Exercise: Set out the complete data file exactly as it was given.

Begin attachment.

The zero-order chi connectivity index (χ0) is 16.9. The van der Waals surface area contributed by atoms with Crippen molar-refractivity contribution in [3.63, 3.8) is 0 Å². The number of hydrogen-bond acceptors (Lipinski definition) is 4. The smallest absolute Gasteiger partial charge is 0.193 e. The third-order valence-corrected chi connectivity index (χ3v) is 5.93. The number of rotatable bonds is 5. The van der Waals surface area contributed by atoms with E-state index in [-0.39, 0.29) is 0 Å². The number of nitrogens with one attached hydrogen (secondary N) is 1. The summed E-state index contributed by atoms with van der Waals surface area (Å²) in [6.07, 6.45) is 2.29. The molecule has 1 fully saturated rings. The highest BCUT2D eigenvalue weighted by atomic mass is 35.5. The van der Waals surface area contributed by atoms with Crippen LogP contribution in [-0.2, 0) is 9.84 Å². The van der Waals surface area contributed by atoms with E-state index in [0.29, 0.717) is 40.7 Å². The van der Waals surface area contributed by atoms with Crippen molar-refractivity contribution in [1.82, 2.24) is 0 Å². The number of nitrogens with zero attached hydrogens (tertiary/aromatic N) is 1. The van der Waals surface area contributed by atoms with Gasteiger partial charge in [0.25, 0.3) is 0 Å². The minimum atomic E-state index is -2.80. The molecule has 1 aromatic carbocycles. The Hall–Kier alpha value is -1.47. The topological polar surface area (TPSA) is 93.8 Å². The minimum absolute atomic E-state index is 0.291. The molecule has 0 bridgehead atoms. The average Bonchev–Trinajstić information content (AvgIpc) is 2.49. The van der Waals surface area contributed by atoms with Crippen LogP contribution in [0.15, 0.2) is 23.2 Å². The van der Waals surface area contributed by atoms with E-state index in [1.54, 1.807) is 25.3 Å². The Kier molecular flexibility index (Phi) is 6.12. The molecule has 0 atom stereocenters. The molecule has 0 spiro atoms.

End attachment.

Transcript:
The zero-order chi connectivity index (χ0) is 16.9. The van der Waals surface area contributed by atoms with Crippen molar-refractivity contribution in [3.63, 3.8) is 0 Å². The number of hydrogen-bond acceptors (Lipinski definition) is 4. The smallest absolute Gasteiger partial charge is 0.193 e. The third-order valence-corrected chi connectivity index (χ3v) is 5.93. The number of rotatable bonds is 5. The van der Waals surface area contributed by atoms with E-state index in [-0.39, 0.29) is 0 Å². The number of nitrogens with one attached hydrogen (secondary N) is 1. The summed E-state index contributed by atoms with van der Waals surface area (Å²) in [6.07, 6.45) is 2.29. The molecule has 1 fully saturated rings. The highest BCUT2D eigenvalue weighted by atomic mass is 35.5. The van der Waals surface area contributed by atoms with Crippen LogP contribution in [-0.2, 0) is 9.84 Å². The van der Waals surface area contributed by atoms with E-state index in [0.29, 0.717) is 40.7 Å². The van der Waals surface area contributed by atoms with Crippen molar-refractivity contribution in [1.82, 2.24) is 0 Å². The number of nitrogens with zero attached hydrogens (tertiary/aromatic N) is 1. The van der Waals surface area contributed by atoms with Gasteiger partial charge in [0.25, 0.3) is 0 Å². The minimum atomic E-state index is -2.80. The molecule has 1 aromatic carbocycles. The Hall–Kier alpha value is -1.47. The topological polar surface area (TPSA) is 93.8 Å². The minimum absolute atomic E-state index is 0.291. The molecule has 0 bridgehead atoms. The average Bonchev–Trinajstić information content (AvgIpc) is 2.49. The van der Waals surface area contributed by atoms with Crippen LogP contribution in [0.15, 0.2) is 23.2 Å². The van der Waals surface area contributed by atoms with E-state index in [1.54, 1.807) is 25.3 Å². The Kier molecular flexibility index (Phi) is 6.12. The molecule has 0 atom stereocenters. The molecule has 0 spiro atoms.